(This article belongs to the Special Issue Optical Chemical Sensors and Spectroscopy)
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12 pages, 4128 KiB  
Article
A Comparative Study of Aqueous and Non-Aqueous Solvents to Be Used in Low-Temperature Serial Molecular–Electronic Sensors
by Dmitry Zaitsev, Ivan Egorov and Vadim Agafonov
Chemosensors 2022, 10(3), 111; https://doi.org/10.3390/chemosensors10030111 - 12 Mar 2022
Cited by 5 | Viewed by 2518
Abstract
This paper presents the experimental results of studying the samples of the electrochemical sensors of motion parameters on the base of Molecular Electronics Technology (MET). The sensors with microelectromechanical (MEMS) electrode assembly use electrolytes based on aqueous and non-aqueous solutions of potassium and [...] Read more.
This paper presents the experimental results of studying the samples of the electrochemical sensors of motion parameters on the base of Molecular Electronics Technology (MET). The sensors with microelectromechanical (MEMS) electrode assembly use electrolytes based on aqueous and non-aqueous solutions of potassium and lithium iodides. Electrolyte solutions contain impurities of ionic liquids and alcohols to achieve stable low-temperature operation and acceptable technical parameters of serial devices. The dependence of the general sensitivity and the shape of the amplitude-frequency characteristic on temperature have been studied. For the marginally acceptable samples, which had an acceptable temperature dependence of the conversion coefficient and low activation energies for the diffusion coefficient, the level of self-noise was found. The activation energy of the electrolyte diffusion coefficient was determined based on the analysis of the dependence of the background current on temperature. A conclusion was made regarding the possible prospects for using the studied solutions and components for operation in serial devices. Full article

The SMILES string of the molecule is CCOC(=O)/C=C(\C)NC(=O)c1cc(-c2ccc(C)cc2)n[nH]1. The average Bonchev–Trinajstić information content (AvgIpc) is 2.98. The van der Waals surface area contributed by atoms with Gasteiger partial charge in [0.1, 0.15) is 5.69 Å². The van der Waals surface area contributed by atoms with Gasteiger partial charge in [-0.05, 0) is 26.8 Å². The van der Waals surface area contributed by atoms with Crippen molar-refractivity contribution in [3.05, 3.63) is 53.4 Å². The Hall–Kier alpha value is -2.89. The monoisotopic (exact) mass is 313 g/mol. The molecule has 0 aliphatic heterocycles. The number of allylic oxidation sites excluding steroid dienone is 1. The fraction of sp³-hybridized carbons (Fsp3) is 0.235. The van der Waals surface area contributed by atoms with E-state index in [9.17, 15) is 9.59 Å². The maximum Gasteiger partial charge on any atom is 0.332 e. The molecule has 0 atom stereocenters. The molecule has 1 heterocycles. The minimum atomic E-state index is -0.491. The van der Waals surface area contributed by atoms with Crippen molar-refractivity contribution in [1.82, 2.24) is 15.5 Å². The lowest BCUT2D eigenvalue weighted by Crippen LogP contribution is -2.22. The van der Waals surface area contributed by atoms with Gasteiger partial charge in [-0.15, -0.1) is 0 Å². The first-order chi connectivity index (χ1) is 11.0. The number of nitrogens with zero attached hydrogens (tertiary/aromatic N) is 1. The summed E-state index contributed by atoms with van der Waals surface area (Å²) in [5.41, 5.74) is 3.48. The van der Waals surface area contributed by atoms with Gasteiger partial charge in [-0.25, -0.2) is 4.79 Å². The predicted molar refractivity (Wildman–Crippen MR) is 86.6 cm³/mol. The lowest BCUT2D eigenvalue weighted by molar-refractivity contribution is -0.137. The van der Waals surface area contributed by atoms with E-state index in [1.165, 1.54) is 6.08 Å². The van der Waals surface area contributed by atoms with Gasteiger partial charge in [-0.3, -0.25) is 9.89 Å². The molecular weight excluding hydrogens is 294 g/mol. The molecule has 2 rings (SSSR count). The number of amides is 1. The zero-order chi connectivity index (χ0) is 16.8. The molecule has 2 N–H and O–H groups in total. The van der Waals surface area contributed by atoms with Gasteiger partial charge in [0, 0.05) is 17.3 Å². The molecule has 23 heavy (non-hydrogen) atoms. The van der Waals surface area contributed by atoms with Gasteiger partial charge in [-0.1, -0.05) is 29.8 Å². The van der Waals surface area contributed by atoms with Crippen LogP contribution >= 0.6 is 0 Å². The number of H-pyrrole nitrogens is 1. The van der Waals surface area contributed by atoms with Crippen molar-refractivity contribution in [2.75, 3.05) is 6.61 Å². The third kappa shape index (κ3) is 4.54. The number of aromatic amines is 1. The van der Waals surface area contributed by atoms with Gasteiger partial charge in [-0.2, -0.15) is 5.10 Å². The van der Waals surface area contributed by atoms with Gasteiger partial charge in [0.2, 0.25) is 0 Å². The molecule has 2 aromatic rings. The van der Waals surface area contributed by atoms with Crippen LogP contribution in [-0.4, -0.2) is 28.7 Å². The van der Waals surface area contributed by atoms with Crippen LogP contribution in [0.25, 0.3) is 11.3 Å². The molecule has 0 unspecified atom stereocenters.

(This article belongs to the Special Issue Optical Chemical Sensors and Spectroscopy)
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24 pages, 8434 KiB  
Article
Femtosecond Direct Laser Writing of Silver Clusters in Phosphate Glasses for X-ray Spatially-Resolved Dosimetry
by Joelle Harb, Théo Guérineau, Adriana Morana, Arnaud Meyer, Guillaume Raffy, André Del Guerzo, Youcef Ouerdane, Aziz Boukenter, Sylvain Girard, Thierry Cardinal, Yannick Petit and Lionel Canioni
Chemosensors 2022, 10(3), 110; https://doi.org/10.3390/chemosensors10030110 - 11 Mar 2022
Cited by 4 | Viewed by 2803
Abstract
Radio-photoluminescence in silver-doped phosphate glasses has been extensively used for X-ray dosimetry. In this paper, we present the potential of silver clusters for X-ray spatially resolved dosimetry. Those clusters are generated in phosphate glasses containing a high concentration of silver oxide by femtosecond [...] Read more.